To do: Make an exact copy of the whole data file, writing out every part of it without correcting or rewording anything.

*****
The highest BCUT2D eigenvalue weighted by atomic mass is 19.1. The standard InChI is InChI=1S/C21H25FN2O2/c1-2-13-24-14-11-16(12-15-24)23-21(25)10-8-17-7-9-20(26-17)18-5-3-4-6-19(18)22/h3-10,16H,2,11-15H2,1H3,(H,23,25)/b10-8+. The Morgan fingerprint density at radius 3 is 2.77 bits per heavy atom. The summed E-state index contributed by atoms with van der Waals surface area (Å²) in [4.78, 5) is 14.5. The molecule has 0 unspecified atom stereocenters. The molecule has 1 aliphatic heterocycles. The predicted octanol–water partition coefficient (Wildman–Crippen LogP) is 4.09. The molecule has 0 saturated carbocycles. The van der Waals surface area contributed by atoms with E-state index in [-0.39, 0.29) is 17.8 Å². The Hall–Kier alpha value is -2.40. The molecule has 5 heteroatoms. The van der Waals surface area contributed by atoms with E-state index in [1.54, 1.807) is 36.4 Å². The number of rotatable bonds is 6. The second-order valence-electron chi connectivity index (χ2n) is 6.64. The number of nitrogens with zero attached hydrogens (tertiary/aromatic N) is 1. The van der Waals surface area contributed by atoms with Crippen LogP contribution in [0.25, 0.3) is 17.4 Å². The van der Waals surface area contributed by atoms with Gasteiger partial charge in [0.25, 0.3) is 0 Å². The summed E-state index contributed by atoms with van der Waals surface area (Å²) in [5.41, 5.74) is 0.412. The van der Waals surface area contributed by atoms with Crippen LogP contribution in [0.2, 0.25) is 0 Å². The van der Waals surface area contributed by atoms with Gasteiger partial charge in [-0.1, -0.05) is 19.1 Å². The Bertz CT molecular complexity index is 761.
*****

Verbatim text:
The highest BCUT2D eigenvalue weighted by atomic mass is 19.1. The standard InChI is InChI=1S/C21H25FN2O2/c1-2-13-24-14-11-16(12-15-24)23-21(25)10-8-17-7-9-20(26-17)18-5-3-4-6-19(18)22/h3-10,16H,2,11-15H2,1H3,(H,23,25)/b10-8+. The Morgan fingerprint density at radius 3 is 2.77 bits per heavy atom. The summed E-state index contributed by atoms with van der Waals surface area (Å²) in [4.78, 5) is 14.5. The molecule has 0 unspecified atom stereocenters. The molecule has 1 aliphatic heterocycles. The predicted octanol–water partition coefficient (Wildman–Crippen LogP) is 4.09. The molecule has 0 saturated carbocycles. The van der Waals surface area contributed by atoms with E-state index in [-0.39, 0.29) is 17.8 Å². The Hall–Kier alpha value is -2.40. The molecule has 5 heteroatoms. The van der Waals surface area contributed by atoms with E-state index in [1.54, 1.807) is 36.4 Å². The number of rotatable bonds is 6. The second-order valence-electron chi connectivity index (χ2n) is 6.64. The number of nitrogens with zero attached hydrogens (tertiary/aromatic N) is 1. The van der Waals surface area contributed by atoms with Crippen LogP contribution in [0.25, 0.3) is 17.4 Å². The van der Waals surface area contributed by atoms with Gasteiger partial charge in [0.25, 0.3) is 0 Å². The summed E-state index contributed by atoms with van der Waals surface area (Å²) in [5.41, 5.74) is 0.412. The van der Waals surface area contributed by atoms with Crippen LogP contribution in [0.2, 0.25) is 0 Å². The van der Waals surface area contributed by atoms with Gasteiger partial charge in [-0.1, -0.05) is 19.1 Å². The Bertz CT molecular complexity index is 761.